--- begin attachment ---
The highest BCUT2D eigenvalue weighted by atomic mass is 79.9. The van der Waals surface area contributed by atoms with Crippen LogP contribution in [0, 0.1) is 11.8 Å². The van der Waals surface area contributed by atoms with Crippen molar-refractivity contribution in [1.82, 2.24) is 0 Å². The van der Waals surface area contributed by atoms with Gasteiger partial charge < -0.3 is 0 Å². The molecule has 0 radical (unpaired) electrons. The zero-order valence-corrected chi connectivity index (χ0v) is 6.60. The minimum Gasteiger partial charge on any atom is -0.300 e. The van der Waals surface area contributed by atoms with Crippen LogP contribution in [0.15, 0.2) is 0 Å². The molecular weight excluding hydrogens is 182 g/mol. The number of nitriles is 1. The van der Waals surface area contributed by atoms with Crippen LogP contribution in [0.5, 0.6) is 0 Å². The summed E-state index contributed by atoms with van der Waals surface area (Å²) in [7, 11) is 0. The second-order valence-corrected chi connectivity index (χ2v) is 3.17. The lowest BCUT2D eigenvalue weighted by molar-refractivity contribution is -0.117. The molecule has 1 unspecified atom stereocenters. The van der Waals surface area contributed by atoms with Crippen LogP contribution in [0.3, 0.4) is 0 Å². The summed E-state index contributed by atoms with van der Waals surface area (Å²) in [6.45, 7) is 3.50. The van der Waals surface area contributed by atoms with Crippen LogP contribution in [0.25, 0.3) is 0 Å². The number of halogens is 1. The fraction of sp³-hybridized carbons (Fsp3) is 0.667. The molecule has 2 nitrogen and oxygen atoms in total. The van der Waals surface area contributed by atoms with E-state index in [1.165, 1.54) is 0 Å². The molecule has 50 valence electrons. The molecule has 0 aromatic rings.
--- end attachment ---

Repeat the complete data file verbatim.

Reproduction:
The highest BCUT2D eigenvalue weighted by atomic mass is 79.9. The van der Waals surface area contributed by atoms with Crippen LogP contribution in [0, 0.1) is 11.8 Å². The van der Waals surface area contributed by atoms with Crippen molar-refractivity contribution in [1.82, 2.24) is 0 Å². The van der Waals surface area contributed by atoms with Gasteiger partial charge < -0.3 is 0 Å². The molecule has 0 radical (unpaired) electrons. The zero-order valence-corrected chi connectivity index (χ0v) is 6.60. The minimum Gasteiger partial charge on any atom is -0.300 e. The van der Waals surface area contributed by atoms with Crippen LogP contribution in [0.15, 0.2) is 0 Å². The molecular weight excluding hydrogens is 182 g/mol. The number of nitriles is 1. The van der Waals surface area contributed by atoms with Crippen LogP contribution in [0.5, 0.6) is 0 Å². The summed E-state index contributed by atoms with van der Waals surface area (Å²) in [7, 11) is 0. The second-order valence-corrected chi connectivity index (χ2v) is 3.17. The lowest BCUT2D eigenvalue weighted by molar-refractivity contribution is -0.117. The molecule has 1 unspecified atom stereocenters. The van der Waals surface area contributed by atoms with Crippen LogP contribution in [0.3, 0.4) is 0 Å². The summed E-state index contributed by atoms with van der Waals surface area (Å²) in [6.45, 7) is 3.50. The van der Waals surface area contributed by atoms with Crippen LogP contribution in [0.25, 0.3) is 0 Å². The number of halogens is 1. The fraction of sp³-hybridized carbons (Fsp3) is 0.667. The molecule has 2 nitrogen and oxygen atoms in total. The van der Waals surface area contributed by atoms with E-state index in [1.165, 1.54) is 0 Å². The molecule has 50 valence electrons. The molecule has 0 aromatic rings.